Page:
We all have a network of people who stand ready to help us, We may not be in touch with most of them. We may not even realise how many folks are out there ready to lend a hand. But they are there.
As a contentious network builder you will have made contacts that have been willing to promote your interests, write testimonials and possibly even recommend you.
At the very least they will be contacts who have been able to offer some advice and guidance when required.
But what happens when you need some real help from your contacts? How do you ask and what do you do?
Preparation and planning
The key is not to leave everything to chance.
Asking for help unexpectedly is a measure of desperation, but it is also a measure of not being prepared for eventualities and possible outcomes.
The sure way forward is to build your network in such a way that it is more ready to help when you need it.
This effectively means testing and tending your network of contacts over the course of time.
For example, if you are experiencing difficulties within your job or any other situation, give your contacts some forewarning that trouble may be on the horizon.
In such a way you are giving your contacts a chance to think and possibly help you before the final crunch when you need it the most.
Most of us have some idea of possible trouble ahead. Cutbacks at work, a tough employment market, a large client loss for your company. Whatever it is, make your contacts aware in good time.
Your ability to look ahead - and prime your contacts - therefore gives you a measure of control instead of acting haphazardly.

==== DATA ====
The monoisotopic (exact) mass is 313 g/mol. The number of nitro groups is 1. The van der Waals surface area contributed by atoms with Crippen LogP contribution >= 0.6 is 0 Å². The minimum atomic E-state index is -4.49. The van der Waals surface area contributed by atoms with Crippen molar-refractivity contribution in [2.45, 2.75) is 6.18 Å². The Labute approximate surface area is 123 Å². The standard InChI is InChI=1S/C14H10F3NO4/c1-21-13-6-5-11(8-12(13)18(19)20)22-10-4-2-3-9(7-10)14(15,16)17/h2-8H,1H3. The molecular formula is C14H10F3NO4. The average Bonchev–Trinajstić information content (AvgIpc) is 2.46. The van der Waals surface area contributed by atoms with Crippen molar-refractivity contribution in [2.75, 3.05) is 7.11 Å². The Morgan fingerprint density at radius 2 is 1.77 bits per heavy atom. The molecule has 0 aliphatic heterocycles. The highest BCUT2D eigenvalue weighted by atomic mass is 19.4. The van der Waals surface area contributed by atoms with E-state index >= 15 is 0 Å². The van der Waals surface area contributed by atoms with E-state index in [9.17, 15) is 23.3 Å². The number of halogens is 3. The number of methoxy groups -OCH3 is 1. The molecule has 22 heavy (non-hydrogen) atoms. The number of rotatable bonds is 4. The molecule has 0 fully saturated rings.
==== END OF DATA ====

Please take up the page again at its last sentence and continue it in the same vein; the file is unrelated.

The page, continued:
Tending to your network
These are some of the vital things to so if you want your network to be there for you when you need them:
- Communicate regularly, not just when you need them
- Ask how they're doing and if there's any way you can help them
- Introduce people in your network to each other
- Keep your network up to date on what you are doing
Make use of all the forms of social media and don't forget good old fashioned word of mouth or meeting in person.
You can track your network using online tools and build up a schedule of your contacting - using online and offline tools if necessary to make it easier.
How to go about asking
Once you have already been making the effort to stay in touch, then your request for help when you really need it does not found unfamiliar.
What you are aiming to do is ask in a way that makes it easy for your contacts to respond. Prepare your request carefully and do not spend time with a long ‘back-story' to why you are asking.
Only specify exactly what help you need. Is it a job, an introduction, a piece of information or help with your existing job?
Decide specifically how your network might help. Provide the research and information, and fill in the gaps for them so they can act faster.
In other words, do all the things that are your responsibility so they do not have to spend any more time than is necessary to help you. Like all things in life, the more accurate and specific you are, the more successful you will be.
Get the tone of your requests right. You need to be positive and to the point but never pushy and demanding. If your help is for a longer term goal, put your request in context - but briefly - so they can see how their help fits in.
Your next steps
If your contact responds, don't forget to ask how you can return their help some time. Whether or not a contact is able to help, don't forget to thank them.
If this is in writing, so much the better, it will mean more and last longer than a word over the phone.
Equally importantly, keep your contacts up to date on how their help has helped you. If they have taken the trouble to help you, they'll want to know if you have been successful - your contacts need encouragement too. In such a way you'll make the whole relationship seem more worthwhile - and stronger too.
And don't forget, your request for help may be returned one day - as you are their contact too. Then you'll have a chance to respond and show what you can do.